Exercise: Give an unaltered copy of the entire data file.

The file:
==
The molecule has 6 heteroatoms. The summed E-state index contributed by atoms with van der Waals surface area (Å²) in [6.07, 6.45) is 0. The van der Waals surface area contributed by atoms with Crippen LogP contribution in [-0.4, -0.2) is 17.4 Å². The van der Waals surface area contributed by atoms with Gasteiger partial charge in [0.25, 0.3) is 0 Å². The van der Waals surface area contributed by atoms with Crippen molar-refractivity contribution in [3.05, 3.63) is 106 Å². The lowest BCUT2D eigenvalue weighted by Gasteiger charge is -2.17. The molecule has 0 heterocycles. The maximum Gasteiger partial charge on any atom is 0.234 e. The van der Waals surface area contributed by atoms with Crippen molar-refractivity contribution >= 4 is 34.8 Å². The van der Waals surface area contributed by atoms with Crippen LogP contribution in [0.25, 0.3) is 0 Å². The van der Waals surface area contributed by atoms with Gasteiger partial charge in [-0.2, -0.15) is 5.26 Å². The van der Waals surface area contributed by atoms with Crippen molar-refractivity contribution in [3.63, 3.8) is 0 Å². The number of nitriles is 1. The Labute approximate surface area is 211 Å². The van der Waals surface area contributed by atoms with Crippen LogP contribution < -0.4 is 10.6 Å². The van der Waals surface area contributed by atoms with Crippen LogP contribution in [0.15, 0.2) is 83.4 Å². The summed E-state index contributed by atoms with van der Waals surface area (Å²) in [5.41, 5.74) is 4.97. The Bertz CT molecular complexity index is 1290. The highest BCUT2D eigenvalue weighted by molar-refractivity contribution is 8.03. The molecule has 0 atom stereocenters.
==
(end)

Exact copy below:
The molecule has 6 heteroatoms. The summed E-state index contributed by atoms with van der Waals surface area (Å²) in [6.07, 6.45) is 0. The van der Waals surface area contributed by atoms with Crippen LogP contribution in [-0.4, -0.2) is 17.4 Å². The van der Waals surface area contributed by atoms with Gasteiger partial charge in [0.25, 0.3) is 0 Å². The van der Waals surface area contributed by atoms with Crippen molar-refractivity contribution in [3.05, 3.63) is 106 Å². The lowest BCUT2D eigenvalue weighted by Gasteiger charge is -2.17. The molecule has 0 heterocycles. The maximum Gasteiger partial charge on any atom is 0.234 e. The van der Waals surface area contributed by atoms with Crippen molar-refractivity contribution >= 4 is 34.8 Å². The van der Waals surface area contributed by atoms with Crippen LogP contribution in [0.25, 0.3) is 0 Å². The van der Waals surface area contributed by atoms with Gasteiger partial charge in [-0.2, -0.15) is 5.26 Å². The van der Waals surface area contributed by atoms with Crippen molar-refractivity contribution in [3.63, 3.8) is 0 Å². The number of nitriles is 1. The Labute approximate surface area is 211 Å². The van der Waals surface area contributed by atoms with Crippen LogP contribution < -0.4 is 10.6 Å². The van der Waals surface area contributed by atoms with Crippen LogP contribution in [0.15, 0.2) is 83.4 Å². The summed E-state index contributed by atoms with van der Waals surface area (Å²) in [5.41, 5.74) is 4.97. The Bertz CT molecular complexity index is 1290. The highest BCUT2D eigenvalue weighted by molar-refractivity contribution is 8.03. The molecule has 0 atom stereocenters.